Pacific Engineering Projects (PEP) wanted to crack the North Pacific market, but significant bonding requirements made it unfeasible. The New Zealand Export Credit Office stepped forward, PEP secured a pivotal first deal in the region and now the company is rolling out an ambitious North Pacific strategy.
But Sen wasn’t content to stop there. PEP’s managing director had ambitions to move in to the island nations in the northern Pacific, and he knew just the project to kickstart his plan.
In 2016, PEP set its sights on securing an Asian Development Bank-funded contract to build a wastewater treatment plant in the Republic of Palau, a country of 340 islands and a population of around 21,000.
But, as with many other foreign aid- or government-funded projects, the terms of agreement required substantial bonds – one for performance and another for compulsory advance payments. On this project, those bonds added to around $US1.4 million.
A contract bond is a financial guarantee which protects your buyer from losses in the event you fail to properly perform your contractual obligations. NZECO’s General Contract Bond Guarantee is provided to your bank or bond provider to help you provide bonds without tying up additional credit facilities and security.
PEP’s bank was not willing to absorb that risk and it was not smart for PEP to tie up cash reserves of that magnitude in bonds – particularly given the company had other projects underway and wanted to be able to bid for other work in the North Pacific concurrent with this project.
“This was not our only project on the go with these bond requirements,” Sen says. “All up we were looking at needing almost $US5 million worth of bonds. For a small to medium enterprise like us, coming up with that is near impossible.”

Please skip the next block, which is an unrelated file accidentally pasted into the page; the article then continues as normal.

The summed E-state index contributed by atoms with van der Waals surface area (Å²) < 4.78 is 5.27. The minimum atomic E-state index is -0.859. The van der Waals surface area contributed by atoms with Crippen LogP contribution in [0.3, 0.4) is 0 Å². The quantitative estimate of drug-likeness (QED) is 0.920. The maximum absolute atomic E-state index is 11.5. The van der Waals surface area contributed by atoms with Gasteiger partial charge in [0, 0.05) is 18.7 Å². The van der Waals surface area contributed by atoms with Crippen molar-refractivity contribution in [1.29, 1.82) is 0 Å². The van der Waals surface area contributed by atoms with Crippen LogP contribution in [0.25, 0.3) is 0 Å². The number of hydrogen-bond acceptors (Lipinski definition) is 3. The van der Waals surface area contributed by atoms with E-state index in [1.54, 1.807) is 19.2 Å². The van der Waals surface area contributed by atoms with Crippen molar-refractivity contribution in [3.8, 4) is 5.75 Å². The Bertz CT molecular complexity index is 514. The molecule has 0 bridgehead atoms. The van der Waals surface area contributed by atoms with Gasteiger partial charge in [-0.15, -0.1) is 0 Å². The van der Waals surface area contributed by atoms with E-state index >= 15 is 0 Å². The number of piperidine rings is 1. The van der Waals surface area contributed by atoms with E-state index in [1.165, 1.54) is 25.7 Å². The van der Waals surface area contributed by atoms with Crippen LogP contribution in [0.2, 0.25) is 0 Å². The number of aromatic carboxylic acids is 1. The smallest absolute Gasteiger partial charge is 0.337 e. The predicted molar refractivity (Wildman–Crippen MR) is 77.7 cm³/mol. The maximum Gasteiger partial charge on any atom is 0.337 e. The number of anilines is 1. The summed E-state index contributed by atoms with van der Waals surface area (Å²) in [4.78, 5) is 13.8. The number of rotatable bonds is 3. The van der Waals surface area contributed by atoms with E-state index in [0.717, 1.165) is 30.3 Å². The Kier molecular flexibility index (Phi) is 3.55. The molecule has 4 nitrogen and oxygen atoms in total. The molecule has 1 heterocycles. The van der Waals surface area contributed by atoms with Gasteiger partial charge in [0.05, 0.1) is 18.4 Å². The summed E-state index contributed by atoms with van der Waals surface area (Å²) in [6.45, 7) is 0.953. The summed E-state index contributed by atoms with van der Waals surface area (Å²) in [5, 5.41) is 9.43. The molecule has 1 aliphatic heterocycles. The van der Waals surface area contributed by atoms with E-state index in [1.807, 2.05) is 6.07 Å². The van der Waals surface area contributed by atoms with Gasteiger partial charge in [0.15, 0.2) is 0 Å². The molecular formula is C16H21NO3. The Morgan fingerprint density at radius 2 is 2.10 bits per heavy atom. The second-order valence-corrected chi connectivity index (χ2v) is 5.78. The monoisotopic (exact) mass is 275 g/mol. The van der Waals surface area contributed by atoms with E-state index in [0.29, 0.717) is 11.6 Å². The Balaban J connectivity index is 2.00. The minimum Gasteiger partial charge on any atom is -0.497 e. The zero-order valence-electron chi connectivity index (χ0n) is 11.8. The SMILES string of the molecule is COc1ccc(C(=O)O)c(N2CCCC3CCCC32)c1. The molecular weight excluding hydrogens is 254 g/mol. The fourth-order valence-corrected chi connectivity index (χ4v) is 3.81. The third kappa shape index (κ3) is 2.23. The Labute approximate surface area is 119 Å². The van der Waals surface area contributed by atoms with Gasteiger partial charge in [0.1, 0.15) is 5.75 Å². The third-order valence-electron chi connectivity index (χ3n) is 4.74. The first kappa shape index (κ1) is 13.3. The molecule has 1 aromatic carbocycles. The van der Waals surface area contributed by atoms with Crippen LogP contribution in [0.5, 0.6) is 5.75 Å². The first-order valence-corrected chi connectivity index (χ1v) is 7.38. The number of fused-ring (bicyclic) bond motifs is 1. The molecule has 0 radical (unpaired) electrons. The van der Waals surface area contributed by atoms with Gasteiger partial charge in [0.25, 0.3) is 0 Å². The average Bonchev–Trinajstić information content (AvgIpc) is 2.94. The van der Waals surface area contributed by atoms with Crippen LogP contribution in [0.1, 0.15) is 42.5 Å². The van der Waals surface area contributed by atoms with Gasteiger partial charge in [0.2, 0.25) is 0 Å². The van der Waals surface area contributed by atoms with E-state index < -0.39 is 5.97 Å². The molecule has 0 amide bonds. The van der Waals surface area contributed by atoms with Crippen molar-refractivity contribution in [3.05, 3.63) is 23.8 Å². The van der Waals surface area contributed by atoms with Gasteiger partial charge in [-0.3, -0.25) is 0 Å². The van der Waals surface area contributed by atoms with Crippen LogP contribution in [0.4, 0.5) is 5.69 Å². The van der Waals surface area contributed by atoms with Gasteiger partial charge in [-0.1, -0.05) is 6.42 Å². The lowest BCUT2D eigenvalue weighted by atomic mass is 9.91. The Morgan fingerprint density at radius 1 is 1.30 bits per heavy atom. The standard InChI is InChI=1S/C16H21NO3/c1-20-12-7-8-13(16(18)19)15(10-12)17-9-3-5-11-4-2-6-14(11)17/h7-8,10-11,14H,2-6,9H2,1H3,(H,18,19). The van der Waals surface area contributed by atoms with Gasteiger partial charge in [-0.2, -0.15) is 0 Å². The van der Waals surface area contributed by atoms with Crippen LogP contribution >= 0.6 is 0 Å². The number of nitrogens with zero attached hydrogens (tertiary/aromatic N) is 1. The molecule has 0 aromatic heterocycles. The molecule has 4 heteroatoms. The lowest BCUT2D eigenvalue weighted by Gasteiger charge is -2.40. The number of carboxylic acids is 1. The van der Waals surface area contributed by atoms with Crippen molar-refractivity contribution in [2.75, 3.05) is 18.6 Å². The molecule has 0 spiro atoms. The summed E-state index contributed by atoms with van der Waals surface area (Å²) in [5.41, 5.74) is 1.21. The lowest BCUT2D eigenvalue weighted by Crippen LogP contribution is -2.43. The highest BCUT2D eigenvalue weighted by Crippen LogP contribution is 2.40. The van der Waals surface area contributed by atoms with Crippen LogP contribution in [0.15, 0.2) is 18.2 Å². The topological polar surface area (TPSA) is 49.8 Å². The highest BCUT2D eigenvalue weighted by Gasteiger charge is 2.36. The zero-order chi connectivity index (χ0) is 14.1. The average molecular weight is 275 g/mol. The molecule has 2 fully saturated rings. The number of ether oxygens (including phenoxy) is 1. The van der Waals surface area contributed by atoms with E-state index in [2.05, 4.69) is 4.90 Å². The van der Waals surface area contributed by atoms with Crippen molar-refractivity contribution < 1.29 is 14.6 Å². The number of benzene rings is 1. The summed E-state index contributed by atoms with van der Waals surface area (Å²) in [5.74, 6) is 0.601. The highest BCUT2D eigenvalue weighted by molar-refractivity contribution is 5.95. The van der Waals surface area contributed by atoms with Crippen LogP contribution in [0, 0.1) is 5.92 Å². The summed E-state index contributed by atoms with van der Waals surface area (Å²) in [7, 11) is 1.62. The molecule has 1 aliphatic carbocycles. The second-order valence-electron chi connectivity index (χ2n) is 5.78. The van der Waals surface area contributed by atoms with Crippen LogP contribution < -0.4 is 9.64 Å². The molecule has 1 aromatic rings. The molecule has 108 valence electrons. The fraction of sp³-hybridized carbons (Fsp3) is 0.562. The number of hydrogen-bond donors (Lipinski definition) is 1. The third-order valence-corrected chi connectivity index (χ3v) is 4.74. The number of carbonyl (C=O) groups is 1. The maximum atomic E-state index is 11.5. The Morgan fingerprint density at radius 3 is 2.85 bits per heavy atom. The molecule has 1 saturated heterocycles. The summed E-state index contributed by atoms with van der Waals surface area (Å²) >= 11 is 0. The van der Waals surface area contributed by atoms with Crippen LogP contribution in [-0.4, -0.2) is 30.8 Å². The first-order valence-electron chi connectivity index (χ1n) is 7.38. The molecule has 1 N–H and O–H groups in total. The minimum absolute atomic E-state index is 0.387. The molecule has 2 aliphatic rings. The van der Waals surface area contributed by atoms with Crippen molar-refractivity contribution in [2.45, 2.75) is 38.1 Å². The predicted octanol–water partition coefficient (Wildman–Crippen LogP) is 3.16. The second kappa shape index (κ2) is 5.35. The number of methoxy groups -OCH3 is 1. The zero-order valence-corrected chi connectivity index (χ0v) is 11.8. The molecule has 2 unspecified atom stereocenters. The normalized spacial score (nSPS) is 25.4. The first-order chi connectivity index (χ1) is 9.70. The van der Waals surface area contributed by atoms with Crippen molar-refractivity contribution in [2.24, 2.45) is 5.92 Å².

Having relied on the New Zealand Export Credit Office (NZECO) for General Contract Bond Guarantees on three previous projects, Sen again approached the NZECO. He was able to secure a General Contract Bond Guarantee, which gave PEP’s bank the comfort it needed to offer security to PEP’s client.
NZECO Senior Business Originator Tina Leung says PEP has a great track record and solid systems, which have helped it gain access to NZECO support.
“We’ve been helping them grow their business and ensure they are able to take advantage of the opportunities in front of them,” Leung says. “PEP’s success also benefits its New Zealand suppliers who provide engineering services and equipment”.
PEP was awarded the contract in January and is currently delivering the engineering of the wastewater treatment plant. Construction will begin in July and, due to the isolated location and the need to ship in most materials, it will take around 20 months.
Sen says the Palau project offers PEP the chance to demonstrate its skills in a new region – an opportunity which is proving invaluable.
“Palau was our first foray into the North Pacific. Now we are venturing out, and looking at a branch in the Philippines as a base for our northern Pacific work. The NZECO is a strong enabler for businesses like us; it allows us to take on big, complex projects and grow.”